For Those on Probation, Synthetic Drug Use is a Murky Area
Law enforcement officials in Florida are facing the thorny question of how to handle people on probation who get caught using synthetic drugs, the Sun Sentinel reports.
Florida attorney Andrew Smallman told the newspaper, “For people on probation, in their minds this stuff would be ideal for them to use as a substitute for illegal drugs. They can buy it at the store and it’s out in the open. It’s just like buying a cigar or a cigarette.”
Smallman is representing Jimmy Hewett, whose probation officer had him tested for synthetic marijuana. After he tested positive for Spice, a judge issued a warrant for his arrest. On Tuesday, Hewett is scheduled to answer to the court for violating probation, the article notes. If found guilty, Hewett could be sentenced to five years in prison, Smallman said.
He added he will ask for proof the chemicals in his client’s drug test were on the list of banned compounds. Last year, Florida banned several forms of synthetic drugs. Since then, chemists have been able to come up with similar formulas that evade the law.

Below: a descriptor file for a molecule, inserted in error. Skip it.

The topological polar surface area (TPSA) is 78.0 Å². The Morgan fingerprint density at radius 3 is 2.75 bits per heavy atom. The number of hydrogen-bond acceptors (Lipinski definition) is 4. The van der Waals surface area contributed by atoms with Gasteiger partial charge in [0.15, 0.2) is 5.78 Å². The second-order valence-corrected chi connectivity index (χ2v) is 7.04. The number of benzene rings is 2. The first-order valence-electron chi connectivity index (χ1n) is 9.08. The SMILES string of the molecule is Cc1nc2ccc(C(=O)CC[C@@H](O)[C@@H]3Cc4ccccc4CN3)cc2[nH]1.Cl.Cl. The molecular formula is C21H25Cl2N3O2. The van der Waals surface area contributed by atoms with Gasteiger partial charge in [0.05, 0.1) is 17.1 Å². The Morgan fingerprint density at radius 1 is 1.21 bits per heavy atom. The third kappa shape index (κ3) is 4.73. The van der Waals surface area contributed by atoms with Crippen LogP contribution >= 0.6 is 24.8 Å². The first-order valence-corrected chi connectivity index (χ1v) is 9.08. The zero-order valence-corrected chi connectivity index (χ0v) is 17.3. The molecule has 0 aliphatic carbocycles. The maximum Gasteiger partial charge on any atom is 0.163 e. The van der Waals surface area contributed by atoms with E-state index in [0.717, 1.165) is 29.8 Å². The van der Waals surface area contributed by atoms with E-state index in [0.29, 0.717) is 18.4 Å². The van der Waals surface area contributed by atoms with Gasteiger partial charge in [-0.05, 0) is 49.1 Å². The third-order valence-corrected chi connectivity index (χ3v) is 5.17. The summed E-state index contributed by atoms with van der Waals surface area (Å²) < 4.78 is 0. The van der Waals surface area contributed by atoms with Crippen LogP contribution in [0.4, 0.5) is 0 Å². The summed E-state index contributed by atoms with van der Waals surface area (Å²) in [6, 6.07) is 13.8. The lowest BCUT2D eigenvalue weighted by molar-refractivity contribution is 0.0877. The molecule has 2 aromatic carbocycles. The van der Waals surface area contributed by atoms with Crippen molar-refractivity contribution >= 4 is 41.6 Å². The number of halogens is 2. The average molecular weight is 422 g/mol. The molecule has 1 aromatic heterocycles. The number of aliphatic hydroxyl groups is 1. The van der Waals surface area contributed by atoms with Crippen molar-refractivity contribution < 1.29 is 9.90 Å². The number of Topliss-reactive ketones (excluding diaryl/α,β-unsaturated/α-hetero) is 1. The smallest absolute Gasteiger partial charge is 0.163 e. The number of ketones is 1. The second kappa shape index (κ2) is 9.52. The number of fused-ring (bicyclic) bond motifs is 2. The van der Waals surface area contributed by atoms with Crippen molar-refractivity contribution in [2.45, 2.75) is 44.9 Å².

Experts say even with sophisticated drug testing, toxicologists are having a difficult time detecting the new chemical compounds. The tests, at $200 to $300 each, are too expensive for the state to use on every person on probation or parole, experts say.
Broward County Public Defender Howard Finkelstein said he will be watching the Hewett case closely. “If I go to 7-Eleven to buy Spice and it’s openly sold and it’s not marketed as mind-altering, why is it I have violated my probation?” he said. “You have to be specific. You can’t just say you can’t use mind-altering drugs.”